Breaking a Prenuptial Agreement in Illinois

No contract is ironclad, this includes premarital agreements. However, as mentioned, there is a strong undercurrent in Illinois family law that favors approving agreements between the parties.

In ye olden days, Cook County judges had considerable discretion to invalidate prenups that, for one reason or another, they deemed unfair. The UPMAA typically only recognizes two grounds for prenuptial agreement invalidation:

  • Involuntary: Generally, prenups are involuntary if one spouse didn’t have a fair chance to consider and sign the prenup, or the challenging spouse didn’t know what s/he was signing. Pressure to sign must almost amount to physical pressure to sign. Psychological warfare, no matter how intense, is insufficient. Spouses don’t know what they are signing if the other spouse withheld important information and the challenging spouse had no other way of learning this information.
  • Unconscionable: As mentioned, there is a big difference between uneven and unconscionable. An 80-20 split is uneven. But, there are certainly some situations when a spouse would voluntarily sign such an agreement. A division like “You get all the debts and I get all the assets” is usually unconscionable. No one would sign something like that under normal circumstances. Additionally, challenging spouses must prove the agreement was unconscionable when it was made.

If all these things sound complex, don’t fret. The bottom line is simple. In most cases, if each spouse had an independent Naperville prenuptial agreement lawyer for the entire process, a judge will enforce it. “Independent” usually includes a funding source. If the husband paid for the wife’s lawyer, her lawyer wasn’t really independent.

Extreme circumstances could come into play as well. If the wife springs a prenup on the husband days before a destination wedding, when all guests have prepaid travel plans, the husband doesn’t have a realistic opportunity to thoroughly review the prenup and all its implications, lawyer or no lawyer.

How It Works

Another UPMAA benefit is that Illinois prenups are often enforceable in other UPMAA states since the rules are the same. To see how all these factors work together, let’s examine the case of Frank and Jamie McCourt, the SoCal billionaire power couple who owned the Los Angeles Dodgers in the early 2000s. California and Illinois are both UPMAA states.

A complete analysis requires a trip in the way-back machine to 1988. That year, the Dodgers beat the heavily-favored Oakland Athletics in the World Series, largely on the strength of Kirk Gibson’s improbable winning home run in Game One.

But over the next decade, the team was mediocre at best. The notoriously fickle Los Angeles fans stopped buying tickets and team merchandise. They also stopped watching games on TV. So, team revenue declined significantly.

Frank and Jamie bought the team at what they thought was the team’s low point. Unfortunately, as the early 2000s progressed, the team’s financial fortunes sank even lower. By 2011, the team was so cash strapped that the owners needed an emergency loan from Major League Baseball to make payroll. The league refused to loan them money, and the team filed for bankruptcy.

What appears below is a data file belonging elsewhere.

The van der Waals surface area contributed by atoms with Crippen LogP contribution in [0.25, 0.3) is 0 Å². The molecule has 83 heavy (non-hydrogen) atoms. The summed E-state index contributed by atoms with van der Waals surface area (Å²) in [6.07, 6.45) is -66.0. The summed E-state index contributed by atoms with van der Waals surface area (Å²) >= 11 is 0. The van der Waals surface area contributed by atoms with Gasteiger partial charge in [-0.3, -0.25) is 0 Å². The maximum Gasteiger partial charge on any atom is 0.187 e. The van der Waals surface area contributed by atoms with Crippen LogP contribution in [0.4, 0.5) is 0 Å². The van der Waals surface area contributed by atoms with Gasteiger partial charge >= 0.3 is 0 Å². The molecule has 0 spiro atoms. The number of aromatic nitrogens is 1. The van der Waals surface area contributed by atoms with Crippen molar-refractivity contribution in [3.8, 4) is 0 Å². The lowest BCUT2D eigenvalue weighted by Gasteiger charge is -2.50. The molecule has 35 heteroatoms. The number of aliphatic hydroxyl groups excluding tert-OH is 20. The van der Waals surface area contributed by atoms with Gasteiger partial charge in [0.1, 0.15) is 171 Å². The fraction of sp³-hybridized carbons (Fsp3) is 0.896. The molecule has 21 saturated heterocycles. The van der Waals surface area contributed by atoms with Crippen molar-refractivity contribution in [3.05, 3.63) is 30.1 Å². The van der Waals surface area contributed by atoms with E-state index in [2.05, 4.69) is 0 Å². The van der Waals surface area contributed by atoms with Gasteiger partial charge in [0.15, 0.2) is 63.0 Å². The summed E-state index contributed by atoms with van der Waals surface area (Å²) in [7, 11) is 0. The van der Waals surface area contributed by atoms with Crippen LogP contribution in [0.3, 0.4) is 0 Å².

In the midst of all this financial drama, the McCourts were dealing with marital drama. Reportedly, there was already trouble in paradise when Frank caught Jamie in a rather compromising position with her bodyguard.

As their divorce progressed, since the Dodgers were essentially worthless, Jamie gave her half of the team to Frank in exchange for about $180 million in cash and real property.

After the team emerged from bankruptcy, its fortunes quickly changed. After all-world pitching ace Clayton Kershaw and some other key players joined the team, the Dodgers suddenly became contenders. As a result, the team became valuable again. Frank quickly sold the team for $2 billion (with a “b”).

Jamie then sued to overturn the premarital agreement. She claimed it was unconscionable because it left her about $720 million short of a 50-50 split in a community property state. Jamie also claimed Frank lied about the team’s value, so the agreement was involuntary. The court disagreed on both counts.

As for unconscionability, the agreement was not unconscionable when it was made, according to the court. “Jamie simply chose the security of a guaranteed $131 million payment, plus more than $50 million in real and personal property, over the uncertainty and risk presented by the valuation and sale of the Dodger assets,” the ruling stated.

Furthermore, as for involuntariness, the court noted that, at the time, Jamie was still a Dodgers co-owner. Therefore, she had unlimited access to team financial figures.

So, Jamie lost her appeal. She even had to pay her ex-husband’s considerable legal expenses. However, the story has something of a happy ending for her. Jamie, a longtime Republican fundraiser, became ambassador to France and Monaco in 2017. That’s not a bad consolation prize.

Connect With Our DuPage County Prenuptial Agreement Lawyer

In almost all cases, a premarital agreement is at least worth considering. For a free consultation with an experienced Naperville prenuptial agreement attorney, contact Keller Legal Services by calling 630-505-1515. Convenient payment plans are available.